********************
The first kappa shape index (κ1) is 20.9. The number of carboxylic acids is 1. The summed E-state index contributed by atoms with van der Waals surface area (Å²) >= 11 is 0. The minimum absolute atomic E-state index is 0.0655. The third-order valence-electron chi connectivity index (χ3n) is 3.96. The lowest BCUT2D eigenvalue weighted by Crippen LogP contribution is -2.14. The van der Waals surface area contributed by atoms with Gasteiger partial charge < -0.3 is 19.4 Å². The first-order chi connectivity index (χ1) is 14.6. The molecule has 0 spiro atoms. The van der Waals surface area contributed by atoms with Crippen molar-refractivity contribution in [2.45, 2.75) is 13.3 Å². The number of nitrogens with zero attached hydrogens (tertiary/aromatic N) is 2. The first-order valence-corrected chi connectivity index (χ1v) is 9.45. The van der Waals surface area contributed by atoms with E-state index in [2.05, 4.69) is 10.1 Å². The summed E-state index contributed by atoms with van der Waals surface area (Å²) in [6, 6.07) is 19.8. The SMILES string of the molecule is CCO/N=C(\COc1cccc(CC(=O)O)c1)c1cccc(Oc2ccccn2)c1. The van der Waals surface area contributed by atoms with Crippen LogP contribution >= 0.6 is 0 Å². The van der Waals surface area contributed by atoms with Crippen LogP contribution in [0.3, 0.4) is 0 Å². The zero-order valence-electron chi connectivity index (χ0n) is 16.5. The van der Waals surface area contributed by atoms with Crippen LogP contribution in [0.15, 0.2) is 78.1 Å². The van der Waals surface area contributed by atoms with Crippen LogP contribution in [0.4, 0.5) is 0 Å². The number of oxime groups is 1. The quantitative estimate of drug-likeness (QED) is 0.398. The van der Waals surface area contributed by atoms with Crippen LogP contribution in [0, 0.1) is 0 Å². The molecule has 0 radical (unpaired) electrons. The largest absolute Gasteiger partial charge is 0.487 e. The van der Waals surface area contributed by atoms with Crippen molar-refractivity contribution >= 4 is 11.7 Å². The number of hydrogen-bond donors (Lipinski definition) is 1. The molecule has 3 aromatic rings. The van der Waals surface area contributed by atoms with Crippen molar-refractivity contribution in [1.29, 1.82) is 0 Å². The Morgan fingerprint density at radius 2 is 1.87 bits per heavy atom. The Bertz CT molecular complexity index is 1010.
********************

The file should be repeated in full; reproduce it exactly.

The first kappa shape index (κ1) is 20.9. The number of carboxylic acids is 1. The summed E-state index contributed by atoms with van der Waals surface area (Å²) >= 11 is 0. The minimum absolute atomic E-state index is 0.0655. The third-order valence-electron chi connectivity index (χ3n) is 3.96. The lowest BCUT2D eigenvalue weighted by Crippen LogP contribution is -2.14. The van der Waals surface area contributed by atoms with Gasteiger partial charge < -0.3 is 19.4 Å². The first-order chi connectivity index (χ1) is 14.6. The molecule has 0 spiro atoms. The van der Waals surface area contributed by atoms with Crippen molar-refractivity contribution in [2.45, 2.75) is 13.3 Å². The number of nitrogens with zero attached hydrogens (tertiary/aromatic N) is 2. The first-order valence-corrected chi connectivity index (χ1v) is 9.45. The van der Waals surface area contributed by atoms with E-state index in [2.05, 4.69) is 10.1 Å². The summed E-state index contributed by atoms with van der Waals surface area (Å²) in [6, 6.07) is 19.8. The SMILES string of the molecule is CCO/N=C(\COc1cccc(CC(=O)O)c1)c1cccc(Oc2ccccn2)c1. The van der Waals surface area contributed by atoms with Crippen LogP contribution >= 0.6 is 0 Å². The van der Waals surface area contributed by atoms with Crippen LogP contribution in [0.3, 0.4) is 0 Å². The zero-order valence-electron chi connectivity index (χ0n) is 16.5. The van der Waals surface area contributed by atoms with Crippen LogP contribution in [0.15, 0.2) is 78.1 Å². The van der Waals surface area contributed by atoms with Crippen LogP contribution in [0.4, 0.5) is 0 Å². The number of oxime groups is 1. The quantitative estimate of drug-likeness (QED) is 0.398. The van der Waals surface area contributed by atoms with Crippen LogP contribution in [0, 0.1) is 0 Å². The molecule has 0 radical (unpaired) electrons. The largest absolute Gasteiger partial charge is 0.487 e. The van der Waals surface area contributed by atoms with Crippen molar-refractivity contribution >= 4 is 11.7 Å². The number of hydrogen-bond donors (Lipinski definition) is 1. The molecule has 3 aromatic rings. The van der Waals surface area contributed by atoms with Crippen molar-refractivity contribution in [1.29, 1.82) is 0 Å². The Morgan fingerprint density at radius 2 is 1.87 bits per heavy atom. The Bertz CT molecular complexity index is 1010.